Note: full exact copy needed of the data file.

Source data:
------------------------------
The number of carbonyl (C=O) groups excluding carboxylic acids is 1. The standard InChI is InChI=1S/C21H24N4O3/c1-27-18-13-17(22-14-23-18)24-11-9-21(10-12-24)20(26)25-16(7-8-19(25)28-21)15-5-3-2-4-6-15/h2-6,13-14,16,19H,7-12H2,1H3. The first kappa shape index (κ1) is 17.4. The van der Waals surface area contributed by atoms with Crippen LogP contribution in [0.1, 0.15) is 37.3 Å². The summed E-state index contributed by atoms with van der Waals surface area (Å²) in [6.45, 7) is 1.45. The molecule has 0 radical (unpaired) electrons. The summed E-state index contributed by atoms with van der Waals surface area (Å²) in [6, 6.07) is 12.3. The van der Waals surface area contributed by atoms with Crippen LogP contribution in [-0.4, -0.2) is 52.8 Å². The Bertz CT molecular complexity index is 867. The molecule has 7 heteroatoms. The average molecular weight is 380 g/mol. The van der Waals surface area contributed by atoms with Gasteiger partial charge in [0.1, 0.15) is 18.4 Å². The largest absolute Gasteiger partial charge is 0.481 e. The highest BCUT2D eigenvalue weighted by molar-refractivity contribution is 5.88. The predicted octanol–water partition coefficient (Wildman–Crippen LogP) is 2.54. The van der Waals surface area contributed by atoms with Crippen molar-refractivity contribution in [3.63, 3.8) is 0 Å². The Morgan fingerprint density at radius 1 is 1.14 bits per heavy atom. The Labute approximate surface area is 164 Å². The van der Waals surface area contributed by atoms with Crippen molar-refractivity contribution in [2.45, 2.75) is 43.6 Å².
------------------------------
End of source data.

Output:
The number of carbonyl (C=O) groups excluding carboxylic acids is 1. The standard InChI is InChI=1S/C21H24N4O3/c1-27-18-13-17(22-14-23-18)24-11-9-21(10-12-24)20(26)25-16(7-8-19(25)28-21)15-5-3-2-4-6-15/h2-6,13-14,16,19H,7-12H2,1H3. The first kappa shape index (κ1) is 17.4. The van der Waals surface area contributed by atoms with Crippen LogP contribution in [0.1, 0.15) is 37.3 Å². The summed E-state index contributed by atoms with van der Waals surface area (Å²) in [6.45, 7) is 1.45. The molecule has 0 radical (unpaired) electrons. The summed E-state index contributed by atoms with van der Waals surface area (Å²) in [6, 6.07) is 12.3. The van der Waals surface area contributed by atoms with Crippen LogP contribution in [-0.4, -0.2) is 52.8 Å². The Bertz CT molecular complexity index is 867. The molecule has 7 heteroatoms. The average molecular weight is 380 g/mol. The van der Waals surface area contributed by atoms with Gasteiger partial charge in [0.1, 0.15) is 18.4 Å². The largest absolute Gasteiger partial charge is 0.481 e. The highest BCUT2D eigenvalue weighted by molar-refractivity contribution is 5.88. The predicted octanol–water partition coefficient (Wildman–Crippen LogP) is 2.54. The van der Waals surface area contributed by atoms with Crippen molar-refractivity contribution in [3.63, 3.8) is 0 Å². The Morgan fingerprint density at radius 1 is 1.14 bits per heavy atom. The Labute approximate surface area is 164 Å². The van der Waals surface area contributed by atoms with Crippen molar-refractivity contribution in [2.45, 2.75) is 43.6 Å².